A resurrection of sorts.

I was touched by his story, and his humbleness in asking permission to play me.

I have already written him back.

Of course he may play me. He may tell my stories. He may help to create more stories about me.

I would be honored.

Wednesday, November 16, 2005

Back home

It’s good to be back home at the North Pole.

Of course, there are parts of our visit to Western New York I miss.

We enjoyed several sunny days there when temperatures hit the 60s (F) – and even the 70s.

Yesterday, the sun rose here shortly after 11 a.m., and set around 3 p.m. And when I looked at the thermometer, it was -6.

The elves, gnomes and dwarves have been busy. The extra hands with our new residents have helped us to keep up with the growing demand.

For while the world has changed, my visit showed me that the spirit and joy of Christmas remains.

With all the wars, famines, droughts, hurricanes, earthquakes, tsunamis, typhoons, monsoons, plagues, and assorted other disasters, in fact, I think some people are even more hungry for it than they have been in years.

Tuesday, November 15, 2005

A job offer

One other amusing moment occurred during our visit to the Strong Museum in Rochester at the induction ceremony for the Toy Hall of Fame.

Shortly after the ceremony, Mrs. Claus and I were looking at a doll exhibit. A little girl was looking at the dolls too.

She turned to me and pointed to a sign.

“What does that say?”

I squatted down next to her and read the sign. It was something about where the dolls had been made.

I was concerned that the girl was alone.

“Where are your parents,” I asked.

“I don’t know. What does that say?” she asked, pointing to another sign.

I decided to stay with her. My wife stood with us. If no one showed up, we could take her to security.

I walked around with her and read some of the other signs. Finally, her mother – who had obviously been looking for her – rushed up to us.

“There you are,” she said with obvious relief. Then she looked at me warily.

“She has been helping me read the signs,” I said cheerily.

“He knows a lot about dolls,” the girl said to her mother. “Is he Santa?”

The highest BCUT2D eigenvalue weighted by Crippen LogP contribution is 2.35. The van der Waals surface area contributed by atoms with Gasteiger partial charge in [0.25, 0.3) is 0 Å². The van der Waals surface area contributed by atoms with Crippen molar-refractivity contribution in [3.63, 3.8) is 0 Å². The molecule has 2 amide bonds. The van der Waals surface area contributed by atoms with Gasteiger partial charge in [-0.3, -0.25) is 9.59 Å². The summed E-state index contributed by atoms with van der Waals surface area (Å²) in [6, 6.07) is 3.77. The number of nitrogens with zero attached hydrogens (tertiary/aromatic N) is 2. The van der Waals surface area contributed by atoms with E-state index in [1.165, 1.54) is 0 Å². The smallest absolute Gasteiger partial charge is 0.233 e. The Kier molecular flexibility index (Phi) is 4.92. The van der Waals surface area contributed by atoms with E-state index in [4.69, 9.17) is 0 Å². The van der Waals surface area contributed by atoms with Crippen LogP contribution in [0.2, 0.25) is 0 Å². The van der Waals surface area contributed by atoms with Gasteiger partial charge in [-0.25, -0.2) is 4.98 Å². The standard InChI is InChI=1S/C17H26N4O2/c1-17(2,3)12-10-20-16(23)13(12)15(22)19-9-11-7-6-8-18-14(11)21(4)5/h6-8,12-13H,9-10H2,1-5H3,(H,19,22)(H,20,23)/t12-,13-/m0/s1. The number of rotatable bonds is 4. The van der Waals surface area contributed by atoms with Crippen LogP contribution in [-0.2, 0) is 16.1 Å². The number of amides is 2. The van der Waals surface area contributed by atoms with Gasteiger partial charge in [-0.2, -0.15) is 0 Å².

I laughed. Her mother did, too. After thanking us, she led the girl away.

At that point a large man approached us. He extended his hand.

We shook.

“My name is Don,” he said. “You are good with children.”

“I like them.”

“It shows,” he said. “I work at a local mall and at parties as Santa. They’re always looking for more people, and I get too many calls for parties to handle them all. I think you’d be a natural. And you have your own beard already. Have you ever thought of playing Santa Claus?”

“It has crossed my mind.”

He took out a card and gave it to me.

“Give me a call it you’re interested. I think you’d be great.”

I thanked him.

Gee, maybe I’ve found a part-time job for the holidays!

Saturday, November 12, 2005

A Christmas gift idea!

Although I've enjoyed our two-week trip to Western New York to survey the latest toys and the spirit of Christmas in the land, I got my biggest laugh yesterday thanks to something that often just gets thrown out.

A cardboard box.

Mrs. Claus and I attended induction ceremonies at the National Toy Hall of Fame. That's located in the Strong Museum in Rochester, N.Y.

I'd heard of both the museum and the Hall of Fame. I'd wanted to see both for a while, and our trip happily coincided with the induction ceremony.

The museum contains a delightful collection of dolls and toys, and has many exhibits aimed right at children. I recommend it.

The Hall of Fame is six years old. It already includes the likes of Barbie, Mr. Potato Head, Lincoln Logs, and the Slinky.

The induction ceremonies on Friday added the Candy Land game and the Jack-in-the-Box.